Moreover, when you learn business French, you add important skills beyond speaking such as letter writing, interviewing, and speaking on the phone in French.

10 Awesome Steps to Flawless Business French

Now that you know how important learning business French is, here are our best tips for doing it right:

1.      Get an online subscription to Les Echos.

One of the most read French dailies, Les Echos covers the most important business and economic news. Read one article a day of this French business newspaper, and you’ll get acquainted with a ton of business words and develop your vocabulary.

2.      Tune in to le Journal de l’Économie on France24.com.

Le Journal de l’Économie is a daily video broadcast on France 24 that offers key insights into the international economic and business world. Get caught up in the rhythm and sound of the words, even if you don’t understand everything at first. Try to find the meaning of words you don’t know, adding new ones each day.

3.      Target five new words a day.

To make the above two tips more effective, keep the number of new words limited to five only. This will allow you enough time to review what you learned the day before and memorize the words effectively.

4.      Make Wikipedia your friend.

Read a business article on Wikipedia in French, and then glance at the English page. Finally, read the French entry again to solidify your understanding. By comparing the two, you will learn how sentences are formed differently in French. This practical exposure will really expand your sentence-building skills in business French.

5.      Make it a habit to read out loud.

Always make sure that you read French texts out loud. This will help you remember what you learned and give you an upper hand in terms of pronunciation and tone. You can choose a short article from any French business magazine or newspaper to read out loud every day, or start working your way through a business book in French. Check out our recommendations below:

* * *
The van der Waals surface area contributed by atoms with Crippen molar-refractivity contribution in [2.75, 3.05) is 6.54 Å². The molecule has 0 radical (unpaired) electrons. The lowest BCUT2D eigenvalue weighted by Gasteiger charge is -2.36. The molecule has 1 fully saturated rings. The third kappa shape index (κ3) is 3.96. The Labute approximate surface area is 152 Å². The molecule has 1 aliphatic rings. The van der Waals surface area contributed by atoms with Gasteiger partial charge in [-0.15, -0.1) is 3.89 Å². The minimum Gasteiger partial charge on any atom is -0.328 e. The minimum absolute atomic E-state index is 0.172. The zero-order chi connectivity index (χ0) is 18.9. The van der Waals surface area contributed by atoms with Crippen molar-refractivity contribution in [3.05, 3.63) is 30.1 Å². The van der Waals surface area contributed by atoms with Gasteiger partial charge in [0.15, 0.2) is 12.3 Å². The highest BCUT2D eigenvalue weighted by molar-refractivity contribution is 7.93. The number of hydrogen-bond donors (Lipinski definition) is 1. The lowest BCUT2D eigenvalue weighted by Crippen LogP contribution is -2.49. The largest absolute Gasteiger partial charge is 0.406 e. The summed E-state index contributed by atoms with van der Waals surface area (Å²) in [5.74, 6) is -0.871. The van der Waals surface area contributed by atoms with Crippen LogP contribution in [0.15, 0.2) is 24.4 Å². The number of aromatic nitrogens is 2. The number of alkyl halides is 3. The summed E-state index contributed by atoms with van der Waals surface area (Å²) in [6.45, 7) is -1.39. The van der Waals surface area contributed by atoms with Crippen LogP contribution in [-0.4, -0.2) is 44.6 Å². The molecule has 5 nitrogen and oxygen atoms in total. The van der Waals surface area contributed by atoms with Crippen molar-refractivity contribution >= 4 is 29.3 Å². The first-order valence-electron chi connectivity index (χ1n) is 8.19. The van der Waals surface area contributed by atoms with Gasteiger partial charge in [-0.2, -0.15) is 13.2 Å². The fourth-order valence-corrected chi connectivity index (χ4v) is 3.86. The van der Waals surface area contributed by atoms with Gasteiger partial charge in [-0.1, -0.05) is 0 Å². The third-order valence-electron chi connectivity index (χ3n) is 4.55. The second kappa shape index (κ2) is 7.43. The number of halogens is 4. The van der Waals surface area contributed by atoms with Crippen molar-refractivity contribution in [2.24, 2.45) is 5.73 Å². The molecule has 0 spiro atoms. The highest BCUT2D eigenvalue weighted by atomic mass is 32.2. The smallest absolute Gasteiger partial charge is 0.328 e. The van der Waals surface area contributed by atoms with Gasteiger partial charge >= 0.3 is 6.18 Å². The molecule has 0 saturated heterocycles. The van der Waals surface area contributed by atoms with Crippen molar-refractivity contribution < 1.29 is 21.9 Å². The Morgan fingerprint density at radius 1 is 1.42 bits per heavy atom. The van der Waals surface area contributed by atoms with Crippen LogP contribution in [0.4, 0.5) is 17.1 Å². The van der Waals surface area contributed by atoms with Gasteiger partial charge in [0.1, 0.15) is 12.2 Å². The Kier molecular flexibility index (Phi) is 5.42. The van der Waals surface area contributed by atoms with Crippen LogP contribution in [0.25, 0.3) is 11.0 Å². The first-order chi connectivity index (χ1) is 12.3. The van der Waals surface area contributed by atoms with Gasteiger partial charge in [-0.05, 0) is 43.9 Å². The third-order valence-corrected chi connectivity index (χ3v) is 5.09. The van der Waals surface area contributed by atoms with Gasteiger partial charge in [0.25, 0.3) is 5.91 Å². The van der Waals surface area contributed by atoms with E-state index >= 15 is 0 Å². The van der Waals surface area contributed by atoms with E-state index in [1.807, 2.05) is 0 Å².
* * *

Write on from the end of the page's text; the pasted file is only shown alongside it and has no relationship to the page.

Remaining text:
6.      Prepare your French CV.

A great way to learn practical business French fast and build your professional portfolio at the same time is to create your CV in the French language. This will offer you an opportunity to get acquainted with the formal terminology of the French CV as well as how to talk about your profession and accomplishments in French.

Extra practice: Write a cover letter to your dream organization in French. Have it reviewed by a native French speaker or your French tutor.

7.      Read business magazines in French.

Find business magazines and journals that are available in both French and English. Your local library or university language department can be a great resource for current copies. Read the French and English copies simultaneously. It will give you a better overall understanding of what you have read and learned.

8.      Draft your elevator pitch in French.

An elevator pitch is an easy-to-understand description of your job or company in just a few sentences. It should describe your company’s mission clearly in a short amount of time. (Imagine that someone on an elevator asks you what you do for a living. You don’t have a long time to respond!)

Master this simple introduction, and you’ll be able to speak about your job naturally in French. This gives you an opportunity to learn relevant terms and practice your professional French conversation.

9.      Follow French leaders and influencers.

There are endless platforms where reputed French leaders and influencers offer great language insight. Some notable Twitter accounts you must follow include Philippe Béchade, Julia Cagé, Jean-Claude Balès, Alain Rousset, and Stéphane Fort.

10.   Practice all the time!

Finally, you need to practice as much as you can to ensure fluency in business French! Use the tips we listed or other favorite methods to get yourself reading, writing, and speaking in French. For even more practice opportunities and to get valuable feedback, connect with our French tutors.

Bonus: Your Business French Pocket Dictionary!

No matter your field, our compilation below of the most useful business French words will get you familiar with French professional culture and vocabulary. Study these, and most importantly, incorporate them into your speaking and writing. You’ll be a business French pro in no time!